Rod Machado traded his motorcycle for flying lessons at the age of 16. His parents were delighted he gave up riding with the vegetarian motorcycle gang known as the Sprouts. Captured by the romance and adventure of flight in a Taylorcraft L-2 at Amelia Reid Aviation in San Jose, California, Rod has remained hooked ever since. In fact, he is one of the few airline-transport-rated pilots who still gets excited by a Cessna 150 fly-by.
Rod is a professional speaker who travels across the United States and Europe delighting his listeners with upbeat and lively presentations. Machado truly loves mixing it up with the audience. His unusual talent for simplifying the difficult and adding humor to make the lessons stick has made him a popular lecturer both in and out of aviation. Rod speaks on both aviation and non-aviation topics, including risk assessment, IFR charts, aviation weather, in-flight emergencies, and safety awareness. He is also known for his rapid fire, humorous banquet presentations.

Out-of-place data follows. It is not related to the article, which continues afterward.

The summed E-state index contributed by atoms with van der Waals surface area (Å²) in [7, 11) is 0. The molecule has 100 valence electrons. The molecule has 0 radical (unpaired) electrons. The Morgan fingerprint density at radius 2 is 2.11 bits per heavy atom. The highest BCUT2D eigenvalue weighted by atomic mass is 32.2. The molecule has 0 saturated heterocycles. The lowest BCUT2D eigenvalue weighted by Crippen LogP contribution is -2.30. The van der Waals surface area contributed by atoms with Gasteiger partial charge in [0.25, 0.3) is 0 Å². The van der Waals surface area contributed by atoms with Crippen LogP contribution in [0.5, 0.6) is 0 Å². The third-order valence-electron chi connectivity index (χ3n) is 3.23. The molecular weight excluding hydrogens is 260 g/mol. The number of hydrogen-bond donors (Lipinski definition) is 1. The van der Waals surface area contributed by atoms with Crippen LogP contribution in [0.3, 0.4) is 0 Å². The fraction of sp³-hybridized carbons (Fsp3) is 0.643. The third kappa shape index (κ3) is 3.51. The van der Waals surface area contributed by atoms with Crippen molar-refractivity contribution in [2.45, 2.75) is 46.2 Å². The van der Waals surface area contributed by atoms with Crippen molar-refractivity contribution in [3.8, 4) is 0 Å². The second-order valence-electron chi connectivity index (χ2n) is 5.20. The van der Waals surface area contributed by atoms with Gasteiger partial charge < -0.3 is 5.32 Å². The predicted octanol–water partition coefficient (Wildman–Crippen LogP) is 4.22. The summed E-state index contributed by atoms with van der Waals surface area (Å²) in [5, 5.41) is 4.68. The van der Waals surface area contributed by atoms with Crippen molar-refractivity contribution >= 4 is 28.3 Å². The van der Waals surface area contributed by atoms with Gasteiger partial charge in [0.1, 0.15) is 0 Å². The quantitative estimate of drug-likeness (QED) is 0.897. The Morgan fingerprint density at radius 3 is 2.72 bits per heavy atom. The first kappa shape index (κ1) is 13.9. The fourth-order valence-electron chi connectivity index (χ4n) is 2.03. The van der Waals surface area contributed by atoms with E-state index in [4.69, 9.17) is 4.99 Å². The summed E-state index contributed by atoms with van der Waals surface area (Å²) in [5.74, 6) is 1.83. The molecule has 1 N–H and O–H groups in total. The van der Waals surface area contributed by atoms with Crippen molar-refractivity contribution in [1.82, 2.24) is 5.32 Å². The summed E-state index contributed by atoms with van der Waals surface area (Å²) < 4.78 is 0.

A pilot since 1970 and an active flight instructor since 1973, Rod is also a National Aviation Safety Counselor. You might recognize Rod as the instructor on Microsoft Flight Simulator or as the author of seven aviation books. He has over 10,000 hours of flight experience earned the hard way—one CFI hour at a time. Since 1978, Rod has taught hundreds and hundreds of flight instructor revalidation clinics and safety seminars across the United States and Europe. He was named the 1991 Western Region Flight Instructor of the Year. You can read his monthly column, “License to Learn,” in AOPA Pilot magazine as well as his monthly columns in Flight Training Magazine.
Rod’s eclectic interests are reflected by his equally varied academic credentials. He holds degrees in aviation science and psychology.
Rod believes you must take time to exercise or you’ll have to take time to be sick. Holding black belts in the Korean disciplines of Tae Kwon Do and Hapkido and ranking in Gracie Jujitsu, he gets his exercise from practicing and teaching martial arts. He also runs 20 miles a week and claims it’s uphill both ways.
Visit Rod’s web site at